“The Analyst” (above) is a song I related to a lot, “traveling back in time, questioning every line that someone said” (and it occupying the same place that “Innocent Eyes” did on the first album I think says something). 2 “Extraordinary Day” and “Disorientated” are explicitly about her health struggles, while she finds calm in “Sanctuary” and the support of friends and family.
“Last Night on Earth” and “Electric Storm” are love songs about survival against the odds, as full of bombast as their names suggest. The title track (above) is equally so, sounding not unlike something Tori Amos would make and culminating in swirling vortex of emotions. “Nobody Listened,” a hidden track at the end of the Australian version of the album (and a song I wasn’t aware of until last year), takes it up to 11 and represents the “anger” missing piece that I sensed the absence of on the original release.
Unlike her debut, she had a hand in writing every song–save one. 3rd single “Almost Here” was a duet with Irish singer Brian McFadden, formerly of boyband Westlife, and appears both here and on his Irish Son album. It’s a lackluster ballad if you ask me (the two singers’ parts don’t meld well together) but it became her second #1 from this album. And then, as it happens, they became an official couple, eventually becoming engaged.
Towards the end of this album cycle, the video for “A Little Too Late” (below) showed her “long golden hair” coming in again. The sun was starting to show again, but not for me. My still-jaded mind thought this was a cop-out. “You’ve shown your depth, so why retreat back to this?”
She released a concert DVD, Visualise (free on YouTube via that link), confirming this direction in 2005–though I didn’t see it until 2018. Watching her live is… not what I expected. She’ll switch on a dime between her inner diva and her inner dork, frequently inserting spoken ad-libs between lines and sometimes even forgetting her own lyrics (whether “authentic” or not). Perhaps it’s out of nervousness, but this is a trait that never went away and while I hated it at the time it eventually came to be something I admired about her.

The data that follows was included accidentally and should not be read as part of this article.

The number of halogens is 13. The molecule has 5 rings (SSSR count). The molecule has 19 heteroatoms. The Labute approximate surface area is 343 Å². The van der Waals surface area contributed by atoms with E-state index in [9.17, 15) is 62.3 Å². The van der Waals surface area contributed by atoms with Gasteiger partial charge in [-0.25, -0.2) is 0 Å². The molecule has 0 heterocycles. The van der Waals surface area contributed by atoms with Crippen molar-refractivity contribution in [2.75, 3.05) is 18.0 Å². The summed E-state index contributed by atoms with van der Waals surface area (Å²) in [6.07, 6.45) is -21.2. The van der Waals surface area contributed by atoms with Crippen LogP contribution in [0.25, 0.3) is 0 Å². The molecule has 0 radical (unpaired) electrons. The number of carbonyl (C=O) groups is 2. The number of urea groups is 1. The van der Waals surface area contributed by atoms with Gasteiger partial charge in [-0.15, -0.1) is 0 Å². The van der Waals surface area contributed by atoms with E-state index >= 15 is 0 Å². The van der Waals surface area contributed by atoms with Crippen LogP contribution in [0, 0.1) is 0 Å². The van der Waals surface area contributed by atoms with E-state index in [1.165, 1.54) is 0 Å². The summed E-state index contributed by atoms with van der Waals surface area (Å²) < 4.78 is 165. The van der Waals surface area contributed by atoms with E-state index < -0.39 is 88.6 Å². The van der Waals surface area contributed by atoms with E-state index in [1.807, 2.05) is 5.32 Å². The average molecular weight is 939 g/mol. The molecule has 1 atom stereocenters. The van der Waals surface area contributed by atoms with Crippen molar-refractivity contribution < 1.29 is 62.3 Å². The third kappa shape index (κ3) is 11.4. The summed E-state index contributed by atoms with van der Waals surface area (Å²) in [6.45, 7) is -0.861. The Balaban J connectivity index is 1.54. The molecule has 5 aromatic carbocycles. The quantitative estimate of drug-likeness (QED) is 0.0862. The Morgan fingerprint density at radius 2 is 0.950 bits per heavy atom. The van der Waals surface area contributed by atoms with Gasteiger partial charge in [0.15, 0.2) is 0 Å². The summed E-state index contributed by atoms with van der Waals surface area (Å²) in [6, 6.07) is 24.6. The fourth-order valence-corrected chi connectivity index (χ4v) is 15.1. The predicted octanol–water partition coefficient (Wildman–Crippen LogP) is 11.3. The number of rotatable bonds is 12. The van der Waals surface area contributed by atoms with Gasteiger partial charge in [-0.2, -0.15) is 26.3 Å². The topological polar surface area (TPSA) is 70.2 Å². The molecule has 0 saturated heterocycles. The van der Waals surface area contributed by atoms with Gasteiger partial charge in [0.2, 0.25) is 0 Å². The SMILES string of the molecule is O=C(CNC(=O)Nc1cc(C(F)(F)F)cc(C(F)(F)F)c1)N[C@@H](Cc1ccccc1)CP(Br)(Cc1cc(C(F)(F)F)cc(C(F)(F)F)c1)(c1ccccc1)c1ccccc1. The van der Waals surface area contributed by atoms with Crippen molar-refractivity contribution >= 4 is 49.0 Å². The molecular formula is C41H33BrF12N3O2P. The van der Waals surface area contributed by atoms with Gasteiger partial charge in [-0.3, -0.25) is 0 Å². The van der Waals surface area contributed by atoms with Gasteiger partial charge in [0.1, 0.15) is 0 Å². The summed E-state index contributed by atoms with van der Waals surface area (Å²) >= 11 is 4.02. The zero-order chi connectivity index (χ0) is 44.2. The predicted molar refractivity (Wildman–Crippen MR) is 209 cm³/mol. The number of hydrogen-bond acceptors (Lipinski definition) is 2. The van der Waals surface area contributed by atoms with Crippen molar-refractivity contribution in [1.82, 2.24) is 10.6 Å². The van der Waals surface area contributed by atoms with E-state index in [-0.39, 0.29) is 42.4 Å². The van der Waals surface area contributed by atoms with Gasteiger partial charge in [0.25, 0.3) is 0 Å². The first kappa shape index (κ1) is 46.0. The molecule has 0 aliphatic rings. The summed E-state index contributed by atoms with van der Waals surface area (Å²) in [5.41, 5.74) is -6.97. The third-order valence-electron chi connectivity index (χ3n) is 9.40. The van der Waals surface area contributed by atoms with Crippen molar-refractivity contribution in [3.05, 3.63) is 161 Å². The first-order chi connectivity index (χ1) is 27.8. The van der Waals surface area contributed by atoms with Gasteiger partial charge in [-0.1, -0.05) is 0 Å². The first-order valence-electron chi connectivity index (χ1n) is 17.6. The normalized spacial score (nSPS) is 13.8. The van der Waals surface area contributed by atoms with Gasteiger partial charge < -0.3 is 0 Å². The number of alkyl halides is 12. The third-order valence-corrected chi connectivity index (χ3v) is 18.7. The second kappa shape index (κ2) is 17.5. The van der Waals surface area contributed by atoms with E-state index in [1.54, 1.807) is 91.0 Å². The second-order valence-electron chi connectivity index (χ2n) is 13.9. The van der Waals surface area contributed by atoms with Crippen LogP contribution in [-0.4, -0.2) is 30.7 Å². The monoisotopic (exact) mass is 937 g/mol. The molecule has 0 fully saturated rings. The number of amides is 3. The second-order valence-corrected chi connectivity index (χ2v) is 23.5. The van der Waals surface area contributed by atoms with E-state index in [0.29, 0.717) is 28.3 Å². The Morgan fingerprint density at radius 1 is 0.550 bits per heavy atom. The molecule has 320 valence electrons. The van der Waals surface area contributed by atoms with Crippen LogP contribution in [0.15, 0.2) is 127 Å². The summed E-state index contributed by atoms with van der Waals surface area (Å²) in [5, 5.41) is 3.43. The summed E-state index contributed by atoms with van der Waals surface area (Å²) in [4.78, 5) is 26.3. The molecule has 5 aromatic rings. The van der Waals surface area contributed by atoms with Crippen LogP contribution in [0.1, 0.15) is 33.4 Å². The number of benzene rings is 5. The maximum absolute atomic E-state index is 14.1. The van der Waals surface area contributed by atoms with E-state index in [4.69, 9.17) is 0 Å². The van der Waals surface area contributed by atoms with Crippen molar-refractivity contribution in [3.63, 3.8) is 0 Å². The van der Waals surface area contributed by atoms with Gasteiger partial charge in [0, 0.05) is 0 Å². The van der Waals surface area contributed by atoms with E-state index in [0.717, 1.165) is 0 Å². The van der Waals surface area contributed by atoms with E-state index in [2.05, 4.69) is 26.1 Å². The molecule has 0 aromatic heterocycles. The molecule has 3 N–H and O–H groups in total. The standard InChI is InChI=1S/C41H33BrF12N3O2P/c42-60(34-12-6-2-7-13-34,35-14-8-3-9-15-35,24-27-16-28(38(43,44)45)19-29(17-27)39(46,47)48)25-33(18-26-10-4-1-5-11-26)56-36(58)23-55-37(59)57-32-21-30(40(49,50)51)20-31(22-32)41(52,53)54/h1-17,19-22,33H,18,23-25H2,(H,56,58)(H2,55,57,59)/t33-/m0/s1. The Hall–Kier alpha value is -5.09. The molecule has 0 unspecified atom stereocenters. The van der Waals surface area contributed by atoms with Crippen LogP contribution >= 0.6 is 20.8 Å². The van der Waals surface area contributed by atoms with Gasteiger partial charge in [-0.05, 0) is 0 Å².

She was back on her feet again, and in love. It was time for what’s next.
Chapter 3: Growing Down a False Path (Delta)
This is the part where she officially lost me; this was a path I’m embarrassed to say I couldn’t follow (by which I mean I didn’t like either of the 2 singles above–which is all I had access to…).
It wasn’t a selling-out necessarily, but I get the feeling that it was the follow-up album that the powers that be wanted her to make, after the detour that was Mistaken Identity. Reviewers noted that this album “welcomes the pop star to womanhood – a new beginning as a lady in love and wise from her time in the industry.” Lead singles “In This Life” and “Believe Again” (above) showed a more straight-ahead pop sound, more “accessible” and less emotionally-intense, not unlike Celine Dion (whom she actually gave a song to during this era!). McFadden’s input is all over the album, either as a subject or in co-writing credits.